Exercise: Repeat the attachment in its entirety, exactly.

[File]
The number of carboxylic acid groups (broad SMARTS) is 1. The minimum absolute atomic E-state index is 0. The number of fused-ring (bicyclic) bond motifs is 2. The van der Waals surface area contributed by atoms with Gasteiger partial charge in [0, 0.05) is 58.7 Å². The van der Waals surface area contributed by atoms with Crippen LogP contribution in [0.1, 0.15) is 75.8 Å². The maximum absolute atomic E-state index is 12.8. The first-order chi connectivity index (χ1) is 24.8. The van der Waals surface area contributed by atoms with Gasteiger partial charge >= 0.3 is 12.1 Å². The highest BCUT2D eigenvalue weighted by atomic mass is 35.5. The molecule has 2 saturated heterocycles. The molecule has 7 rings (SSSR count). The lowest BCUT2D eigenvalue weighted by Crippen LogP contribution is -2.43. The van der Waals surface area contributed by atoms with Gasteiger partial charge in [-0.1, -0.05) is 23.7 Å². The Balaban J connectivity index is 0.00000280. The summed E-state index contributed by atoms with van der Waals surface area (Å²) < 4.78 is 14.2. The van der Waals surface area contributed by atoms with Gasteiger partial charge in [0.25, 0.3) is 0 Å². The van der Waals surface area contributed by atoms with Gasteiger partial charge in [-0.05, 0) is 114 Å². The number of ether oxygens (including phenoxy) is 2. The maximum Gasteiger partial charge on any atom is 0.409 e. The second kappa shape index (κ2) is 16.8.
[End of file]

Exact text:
The number of carboxylic acid groups (broad SMARTS) is 1. The minimum absolute atomic E-state index is 0. The number of fused-ring (bicyclic) bond motifs is 2. The van der Waals surface area contributed by atoms with Gasteiger partial charge in [0, 0.05) is 58.7 Å². The van der Waals surface area contributed by atoms with Crippen LogP contribution in [0.1, 0.15) is 75.8 Å². The maximum absolute atomic E-state index is 12.8. The first-order chi connectivity index (χ1) is 24.8. The van der Waals surface area contributed by atoms with Gasteiger partial charge >= 0.3 is 12.1 Å². The highest BCUT2D eigenvalue weighted by atomic mass is 35.5. The molecule has 2 saturated heterocycles. The molecule has 7 rings (SSSR count). The lowest BCUT2D eigenvalue weighted by Crippen LogP contribution is -2.43. The van der Waals surface area contributed by atoms with Gasteiger partial charge in [-0.1, -0.05) is 23.7 Å². The Balaban J connectivity index is 0.00000280. The summed E-state index contributed by atoms with van der Waals surface area (Å²) < 4.78 is 14.2. The van der Waals surface area contributed by atoms with Gasteiger partial charge in [0.25, 0.3) is 0 Å². The van der Waals surface area contributed by atoms with Gasteiger partial charge in [-0.05, 0) is 114 Å². The number of ether oxygens (including phenoxy) is 2. The maximum Gasteiger partial charge on any atom is 0.409 e. The second kappa shape index (κ2) is 16.8.